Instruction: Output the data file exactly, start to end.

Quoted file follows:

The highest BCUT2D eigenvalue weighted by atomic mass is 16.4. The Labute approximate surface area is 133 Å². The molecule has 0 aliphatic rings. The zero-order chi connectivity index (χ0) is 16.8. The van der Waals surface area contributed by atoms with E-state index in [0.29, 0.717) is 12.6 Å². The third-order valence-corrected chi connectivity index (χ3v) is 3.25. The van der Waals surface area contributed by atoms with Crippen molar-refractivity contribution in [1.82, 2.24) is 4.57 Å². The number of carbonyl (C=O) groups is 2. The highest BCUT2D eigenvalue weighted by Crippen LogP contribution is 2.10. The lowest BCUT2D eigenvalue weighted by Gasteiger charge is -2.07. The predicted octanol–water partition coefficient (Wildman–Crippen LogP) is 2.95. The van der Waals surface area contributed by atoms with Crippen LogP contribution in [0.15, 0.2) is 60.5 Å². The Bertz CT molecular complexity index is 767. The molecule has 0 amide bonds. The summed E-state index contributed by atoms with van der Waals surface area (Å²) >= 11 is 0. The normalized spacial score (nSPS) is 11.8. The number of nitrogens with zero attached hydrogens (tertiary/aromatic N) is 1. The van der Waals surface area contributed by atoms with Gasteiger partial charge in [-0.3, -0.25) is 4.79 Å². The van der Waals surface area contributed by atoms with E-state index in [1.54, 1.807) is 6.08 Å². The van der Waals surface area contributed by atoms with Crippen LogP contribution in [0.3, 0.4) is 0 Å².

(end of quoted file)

The highest BCUT2D eigenvalue weighted by atomic mass is 16.4. The Labute approximate surface area is 133 Å². The molecule has 0 aliphatic rings. The zero-order chi connectivity index (χ0) is 16.8. The van der Waals surface area contributed by atoms with E-state index in [0.29, 0.717) is 12.6 Å². The third-order valence-corrected chi connectivity index (χ3v) is 3.25. The van der Waals surface area contributed by atoms with Crippen molar-refractivity contribution in [1.82, 2.24) is 4.57 Å². The number of carbonyl (C=O) groups is 2. The highest BCUT2D eigenvalue weighted by Crippen LogP contribution is 2.10. The lowest BCUT2D eigenvalue weighted by Gasteiger charge is -2.07. The predicted octanol–water partition coefficient (Wildman–Crippen LogP) is 2.95. The van der Waals surface area contributed by atoms with Crippen LogP contribution in [0.15, 0.2) is 60.5 Å². The Bertz CT molecular complexity index is 767. The molecule has 0 amide bonds. The summed E-state index contributed by atoms with van der Waals surface area (Å²) >= 11 is 0. The normalized spacial score (nSPS) is 11.8. The number of nitrogens with zero attached hydrogens (tertiary/aromatic N) is 1. The van der Waals surface area contributed by atoms with Gasteiger partial charge in [-0.3, -0.25) is 4.79 Å². The van der Waals surface area contributed by atoms with E-state index in [1.54, 1.807) is 6.08 Å². The van der Waals surface area contributed by atoms with Crippen LogP contribution in [0.3, 0.4) is 0 Å².